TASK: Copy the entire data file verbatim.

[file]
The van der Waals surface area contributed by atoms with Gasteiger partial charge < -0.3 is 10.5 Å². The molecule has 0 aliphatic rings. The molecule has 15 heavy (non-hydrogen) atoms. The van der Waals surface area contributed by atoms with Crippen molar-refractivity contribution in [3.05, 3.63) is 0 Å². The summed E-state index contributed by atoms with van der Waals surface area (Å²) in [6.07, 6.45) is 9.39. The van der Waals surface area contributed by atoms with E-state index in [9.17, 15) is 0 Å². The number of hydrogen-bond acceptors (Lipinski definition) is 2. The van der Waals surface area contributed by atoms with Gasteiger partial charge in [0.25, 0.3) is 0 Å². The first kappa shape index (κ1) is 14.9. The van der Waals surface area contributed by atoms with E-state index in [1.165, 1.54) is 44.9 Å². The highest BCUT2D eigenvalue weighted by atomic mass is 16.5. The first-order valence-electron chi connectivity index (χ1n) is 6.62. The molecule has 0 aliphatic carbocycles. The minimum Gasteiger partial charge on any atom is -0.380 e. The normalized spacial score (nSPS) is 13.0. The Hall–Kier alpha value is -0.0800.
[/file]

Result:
The van der Waals surface area contributed by atoms with Gasteiger partial charge < -0.3 is 10.5 Å². The molecule has 0 aliphatic rings. The molecule has 15 heavy (non-hydrogen) atoms. The van der Waals surface area contributed by atoms with Crippen molar-refractivity contribution in [3.05, 3.63) is 0 Å². The summed E-state index contributed by atoms with van der Waals surface area (Å²) in [6.07, 6.45) is 9.39. The van der Waals surface area contributed by atoms with E-state index in [9.17, 15) is 0 Å². The number of hydrogen-bond acceptors (Lipinski definition) is 2. The van der Waals surface area contributed by atoms with Gasteiger partial charge in [0.25, 0.3) is 0 Å². The first kappa shape index (κ1) is 14.9. The van der Waals surface area contributed by atoms with E-state index in [1.165, 1.54) is 44.9 Å². The highest BCUT2D eigenvalue weighted by atomic mass is 16.5. The first-order valence-electron chi connectivity index (χ1n) is 6.62. The molecule has 0 aliphatic carbocycles. The minimum Gasteiger partial charge on any atom is -0.380 e. The normalized spacial score (nSPS) is 13.0. The Hall–Kier alpha value is -0.0800.